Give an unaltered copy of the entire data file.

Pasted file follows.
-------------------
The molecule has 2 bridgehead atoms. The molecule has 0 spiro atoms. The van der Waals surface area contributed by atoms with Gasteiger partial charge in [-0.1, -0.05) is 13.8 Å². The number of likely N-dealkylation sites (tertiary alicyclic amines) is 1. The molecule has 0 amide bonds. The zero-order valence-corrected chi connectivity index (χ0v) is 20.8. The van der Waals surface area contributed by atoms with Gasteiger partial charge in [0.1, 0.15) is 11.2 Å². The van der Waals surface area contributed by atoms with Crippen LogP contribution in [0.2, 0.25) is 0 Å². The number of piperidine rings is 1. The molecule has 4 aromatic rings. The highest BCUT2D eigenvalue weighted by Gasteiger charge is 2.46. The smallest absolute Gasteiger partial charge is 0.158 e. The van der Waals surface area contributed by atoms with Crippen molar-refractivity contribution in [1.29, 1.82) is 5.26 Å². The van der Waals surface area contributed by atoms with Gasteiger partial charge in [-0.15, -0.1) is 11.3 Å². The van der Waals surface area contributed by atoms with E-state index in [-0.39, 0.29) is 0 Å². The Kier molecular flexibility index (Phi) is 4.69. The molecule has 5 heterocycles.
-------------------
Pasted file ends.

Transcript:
The molecule has 2 bridgehead atoms. The molecule has 0 spiro atoms. The van der Waals surface area contributed by atoms with Gasteiger partial charge in [-0.1, -0.05) is 13.8 Å². The number of likely N-dealkylation sites (tertiary alicyclic amines) is 1. The molecule has 0 amide bonds. The zero-order valence-corrected chi connectivity index (χ0v) is 20.8. The van der Waals surface area contributed by atoms with Gasteiger partial charge in [0.1, 0.15) is 11.2 Å². The van der Waals surface area contributed by atoms with Crippen LogP contribution in [0.2, 0.25) is 0 Å². The number of piperidine rings is 1. The molecule has 4 aromatic rings. The highest BCUT2D eigenvalue weighted by Gasteiger charge is 2.46. The smallest absolute Gasteiger partial charge is 0.158 e. The van der Waals surface area contributed by atoms with Crippen molar-refractivity contribution in [1.29, 1.82) is 5.26 Å². The van der Waals surface area contributed by atoms with Gasteiger partial charge in [-0.15, -0.1) is 11.3 Å². The van der Waals surface area contributed by atoms with E-state index in [-0.39, 0.29) is 0 Å². The Kier molecular flexibility index (Phi) is 4.69. The molecule has 5 heterocycles.